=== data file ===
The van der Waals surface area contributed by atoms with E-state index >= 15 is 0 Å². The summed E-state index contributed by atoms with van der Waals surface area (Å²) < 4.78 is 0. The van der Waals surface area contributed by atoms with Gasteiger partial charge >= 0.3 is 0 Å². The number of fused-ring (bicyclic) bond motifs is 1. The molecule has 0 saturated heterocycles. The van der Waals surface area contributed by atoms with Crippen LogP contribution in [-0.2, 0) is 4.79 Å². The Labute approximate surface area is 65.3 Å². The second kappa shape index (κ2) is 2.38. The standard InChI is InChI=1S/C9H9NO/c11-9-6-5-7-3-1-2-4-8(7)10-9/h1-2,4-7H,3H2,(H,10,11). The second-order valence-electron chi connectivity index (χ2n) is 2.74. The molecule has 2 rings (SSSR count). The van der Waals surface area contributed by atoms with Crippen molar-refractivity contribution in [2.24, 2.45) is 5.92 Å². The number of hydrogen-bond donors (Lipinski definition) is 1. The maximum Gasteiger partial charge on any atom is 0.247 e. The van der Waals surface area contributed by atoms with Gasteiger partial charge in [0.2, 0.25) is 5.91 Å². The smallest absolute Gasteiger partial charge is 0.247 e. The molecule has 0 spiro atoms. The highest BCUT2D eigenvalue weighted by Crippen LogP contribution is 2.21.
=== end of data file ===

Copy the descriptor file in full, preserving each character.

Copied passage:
The van der Waals surface area contributed by atoms with E-state index >= 15 is 0 Å². The summed E-state index contributed by atoms with van der Waals surface area (Å²) < 4.78 is 0. The van der Waals surface area contributed by atoms with Gasteiger partial charge >= 0.3 is 0 Å². The number of fused-ring (bicyclic) bond motifs is 1. The molecule has 0 saturated heterocycles. The van der Waals surface area contributed by atoms with Crippen LogP contribution in [-0.2, 0) is 4.79 Å². The Labute approximate surface area is 65.3 Å². The second kappa shape index (κ2) is 2.38. The standard InChI is InChI=1S/C9H9NO/c11-9-6-5-7-3-1-2-4-8(7)10-9/h1-2,4-7H,3H2,(H,10,11). The second-order valence-electron chi connectivity index (χ2n) is 2.74. The molecule has 2 rings (SSSR count). The van der Waals surface area contributed by atoms with Crippen molar-refractivity contribution in [2.24, 2.45) is 5.92 Å². The number of hydrogen-bond donors (Lipinski definition) is 1. The maximum Gasteiger partial charge on any atom is 0.247 e. The van der Waals surface area contributed by atoms with Gasteiger partial charge in [0.2, 0.25) is 5.91 Å². The smallest absolute Gasteiger partial charge is 0.247 e. The molecule has 0 spiro atoms. The highest BCUT2D eigenvalue weighted by Crippen LogP contribution is 2.21.